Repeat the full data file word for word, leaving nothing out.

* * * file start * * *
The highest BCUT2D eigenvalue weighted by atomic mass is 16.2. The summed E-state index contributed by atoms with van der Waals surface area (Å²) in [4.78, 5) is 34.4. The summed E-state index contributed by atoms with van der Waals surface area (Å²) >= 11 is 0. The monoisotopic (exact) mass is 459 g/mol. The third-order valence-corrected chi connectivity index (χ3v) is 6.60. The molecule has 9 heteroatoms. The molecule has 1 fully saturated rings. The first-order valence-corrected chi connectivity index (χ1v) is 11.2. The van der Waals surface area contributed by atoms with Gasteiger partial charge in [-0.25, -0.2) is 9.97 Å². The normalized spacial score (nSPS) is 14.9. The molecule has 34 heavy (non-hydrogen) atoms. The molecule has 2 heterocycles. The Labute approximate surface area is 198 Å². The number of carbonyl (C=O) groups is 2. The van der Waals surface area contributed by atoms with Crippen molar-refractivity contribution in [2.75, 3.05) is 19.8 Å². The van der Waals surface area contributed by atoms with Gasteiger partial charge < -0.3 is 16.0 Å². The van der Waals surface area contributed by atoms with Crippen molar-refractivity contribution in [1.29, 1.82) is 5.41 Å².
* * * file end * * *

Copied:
The highest BCUT2D eigenvalue weighted by atomic mass is 16.2. The summed E-state index contributed by atoms with van der Waals surface area (Å²) in [4.78, 5) is 34.4. The summed E-state index contributed by atoms with van der Waals surface area (Å²) >= 11 is 0. The monoisotopic (exact) mass is 459 g/mol. The third-order valence-corrected chi connectivity index (χ3v) is 6.60. The molecule has 9 heteroatoms. The molecule has 1 fully saturated rings. The first-order valence-corrected chi connectivity index (χ1v) is 11.2. The van der Waals surface area contributed by atoms with Gasteiger partial charge in [-0.25, -0.2) is 9.97 Å². The normalized spacial score (nSPS) is 14.9. The molecule has 34 heavy (non-hydrogen) atoms. The molecule has 2 heterocycles. The Labute approximate surface area is 198 Å². The number of carbonyl (C=O) groups is 2. The van der Waals surface area contributed by atoms with Crippen molar-refractivity contribution in [2.75, 3.05) is 19.8 Å². The van der Waals surface area contributed by atoms with Gasteiger partial charge < -0.3 is 16.0 Å². The van der Waals surface area contributed by atoms with Crippen molar-refractivity contribution in [1.29, 1.82) is 5.41 Å².